The name Thomas McCarthy may not mean much to you, and it apparently doesn’t to Disney as they seem to have misplaced it on the webpage for their latest movie, Million Dollar Arm. McCarthy wrote the screenplay for this movie, and it is for that reason to go see it, not John Hamm. Don’t get me wrong, Hamm is fine in the role of sports agent, JB Bernstein, but it is McCarthy that gives the film its’ heart.
McCarthy is known for his work in the under-appreciated independent film, Win Win, another sports movie, but better known as the guy would made people cry during the first five minutes of the Disney-Pixar’s UP. Yep. That guy.
What makes Million Dollar Arm and Win Win great movies is that McCarthy doesn’t focus on the sports of the movie but rather the human nature of the characters in the sports movies. Some sports movies focus on how much a coach is willing to sacrifice his family for the glory of the game, and when they win the championship, all is forgiven. Not so with these two. Also, sports movies are always filled with majestic music throughout. Million Dollar Arm does feature some of that majestic music, but under director Craig Gillespie’s direction, it is used sparingly and in the right places.
Just as Disney gave us the fish out of water sports movie Cool Runnings about the first Jamaican bobsled team to compete in the Olympics over 20 years ago, Arm is just as unbelievable and yet, it too is based on a true story.
Not that long ago, JB Bernstein was a successful sports agent, but when he and his partner Ash (Aasif Mandvi) decided to go out on their own, it was hard to keep their business afloat. Just before closing their doors for good, JB gets a whim to find the next great baseball pitcher from an unlikely source – India. Baseball is almost unheard of in India while the game of cricket is extremely popular. While watching a game on TV, JB notices how fast the cricket players throw and plans a scheme to recruit one or two of the best and bring them back to America. He and Ash create a competition called the “Million Dollar Arm” and travel to India to find their next golden player.
The way cricket players throw looks very similar to how a baseball players pitch at first, but they soon learn that it actually quite different. Still, the duo bring back two players to America to train and hopefully make them rich. Dinesh (Madhur Mittal from Slumdog Millionaire) and Rinku (Surai Sharma from Life of Pi), two 18-year-old boys, are the chosen ones and embark on a journey that they’ll never forget. Aiding JB and Ash is Amit Rohan (Pitobash), one of the few baseball fans in India who is willing to work as an interpreter and an assistant for free. Back home, JB’s renter, Brenda (Lake Bell), is fascinated with the two boys and interacts with them more than does JB. Alan Arkin plays a grumpy baseball scout which is fun, but sort of a one-note role and Bill Paxton plays the important, but lackluster role of Coach House, a sports psychologist/trainer. (You get glimpse of the real Coach House during the ending credits who has a lot more life in him, than the Paxton version.)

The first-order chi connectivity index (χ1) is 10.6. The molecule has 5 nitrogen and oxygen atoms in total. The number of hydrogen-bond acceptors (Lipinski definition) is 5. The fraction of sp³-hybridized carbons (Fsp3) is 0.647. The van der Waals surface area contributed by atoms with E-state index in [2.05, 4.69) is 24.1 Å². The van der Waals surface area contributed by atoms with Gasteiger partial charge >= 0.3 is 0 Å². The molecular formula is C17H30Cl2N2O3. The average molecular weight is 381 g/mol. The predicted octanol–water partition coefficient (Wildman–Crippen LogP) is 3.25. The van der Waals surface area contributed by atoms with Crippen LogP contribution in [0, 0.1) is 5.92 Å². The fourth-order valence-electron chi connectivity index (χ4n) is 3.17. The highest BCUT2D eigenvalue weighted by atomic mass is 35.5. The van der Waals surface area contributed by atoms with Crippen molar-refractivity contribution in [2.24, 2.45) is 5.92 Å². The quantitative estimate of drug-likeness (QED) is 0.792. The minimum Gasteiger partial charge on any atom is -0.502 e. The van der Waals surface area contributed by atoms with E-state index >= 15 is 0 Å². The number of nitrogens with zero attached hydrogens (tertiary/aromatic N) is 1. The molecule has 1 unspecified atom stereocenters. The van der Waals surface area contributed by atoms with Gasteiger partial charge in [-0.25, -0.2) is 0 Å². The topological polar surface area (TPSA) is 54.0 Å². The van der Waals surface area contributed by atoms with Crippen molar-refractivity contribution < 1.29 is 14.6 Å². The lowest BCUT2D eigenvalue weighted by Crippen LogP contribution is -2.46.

About a fourth of the film takes place in India with incredible photography showing both the beautiful and the absurd. JB is clearly out of his element here, but Dinesh, Rinku and Amit are even more out of place in America. All three are charming characters and totally make the film. All they want to do is please JB, but he appears to be more interested in re-building his wealth.
Arm is rated PG, a rarity for a Disney film, and has a few moments of “mild language and some suggestive content” but is done in such a way that the film is still family-friendly. In the end, it is an inspiring story that might make you shed a tear at the end.